I’ll never forget the time I scored the winning goal for my hockey team or the time my softball team won the championship game. Moments like that last! Growing up I was always surrounded by sports in one way or another. Being that my family has always been big sport fanatics, I learned to love […]
Things that are good for my body are rarely ever easy or enjoyable to do. Saying 'yes' to exercise usually means saying 'no' to something that'll give me more comfort or pleasure in the moment.
Life is hard. We will feel pain, but the pain we face as we struggle along in our journey will one day make sense as we reach our 'finish line' and experience perfect joy for all eternity in heaven. It is here where we will be welcomed for who we are, congratulated on the 'race' we ran, and showered with an eternal feast the likes of which we could never have imagined. You see, no matter what we may face in this life, it's worth it because of what lies ahead in the next.
How do you define a miracle? Is it only Jesus walking on water, raising someone from the dead, or healing people? And then there’s the saints – they did some pretty awesome things that are definitely miracles. Those miracles were such a long time ago though. We don't see too many today, huh? Or do we . . . ?
You see it all depends on your definition of a miracle. There's this amazing athlete, Emmy Kaiser; she's 21 years old and the #1 U.S. woman's wheelchair tennis athlete. She has Spina Bifida but that didn't stop her from pursuing her dream of being a professional athlete.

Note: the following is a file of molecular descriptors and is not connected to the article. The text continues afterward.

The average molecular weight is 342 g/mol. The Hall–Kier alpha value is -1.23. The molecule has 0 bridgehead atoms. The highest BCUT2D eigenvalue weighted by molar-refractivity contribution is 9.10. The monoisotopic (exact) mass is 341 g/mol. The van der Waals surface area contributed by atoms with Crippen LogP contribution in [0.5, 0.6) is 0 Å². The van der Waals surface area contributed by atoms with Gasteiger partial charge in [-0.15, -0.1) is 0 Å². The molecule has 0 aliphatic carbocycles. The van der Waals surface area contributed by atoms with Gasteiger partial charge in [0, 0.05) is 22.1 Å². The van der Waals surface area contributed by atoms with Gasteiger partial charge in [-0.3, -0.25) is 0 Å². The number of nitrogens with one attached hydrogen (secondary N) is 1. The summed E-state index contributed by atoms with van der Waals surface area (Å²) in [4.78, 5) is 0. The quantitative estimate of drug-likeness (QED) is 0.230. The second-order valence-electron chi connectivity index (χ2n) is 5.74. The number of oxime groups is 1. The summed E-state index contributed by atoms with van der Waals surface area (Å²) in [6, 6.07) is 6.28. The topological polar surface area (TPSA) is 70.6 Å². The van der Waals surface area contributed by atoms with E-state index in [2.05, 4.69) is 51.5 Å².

Throughout my life, I've always enjoyed doing things on my own. I couldn't stand group projects. I never enjoyed relay races, and I would rather play Madden '04 on my Playstation against the computer than against another person. So, when I set out to run a marathon, I thought this was going to be another thing I was doing on my own. Once again . . . I was wrong (a recurring theme in my life).
7th grade rolled around, and it was time to tryout for the school team. I made it past the cut and the second cut. There were 18 of us left to fill 16 spots, and well . . . I was one of the last two cut. It was heartbreaking, but I dusted off my wounds and worked harder. I tried out for the 8th grade team the following year, and guess what? I got cut again . . . one of the last ones. The hard work continued, and I gave it a couple more shots early in my high school career, and, each time . . . cut . . . at the end.
The pain was too much, and I couldn't bear the thought of another year of hard work only to be rejected again. So, when it came time to try out for the Varsity Team my senior year, I gave up. I quit.
I remember one of my first retreats in high school. I came home Sunday night on fire and ready to be a new person. It was time to change. I was going to go to Confession every week, get to mass everyday, pray the rosary every night, and read my Bible every morning. I was going to be holy. No more making fun of people, bad language, or laziness. I knew I could do it. I was inspired.
And that lasted until Tuesday. Yep. Tuesday. I had so much to learn.
If you've ever been on a sports team or in a band, you’ve no doubt had to practice countless hours in order to get as good as possible for your upcoming game or concert. Without this practice, your team would be more likely to lose, or your concert would sound more like a bunch of 2 year olds banging on pots and pans in the kitchen instead of a beautiful symphony (unless they are really talented 2 year olds).
Let me begin by setting the scene. I am 5 feet 11 inches tall and weigh 215 pounds. Most of my strength is in my upper body, and I've had minor surgeries on each of my knees in the past few years. In no way do I have what most would call a typical 'runner's body'.
Well, another new football season is under way and it got me to thinking about how the Catholic Mass can be a lot like a football game, if we look at it the right way ‘Ìâ‰âÂÌâ_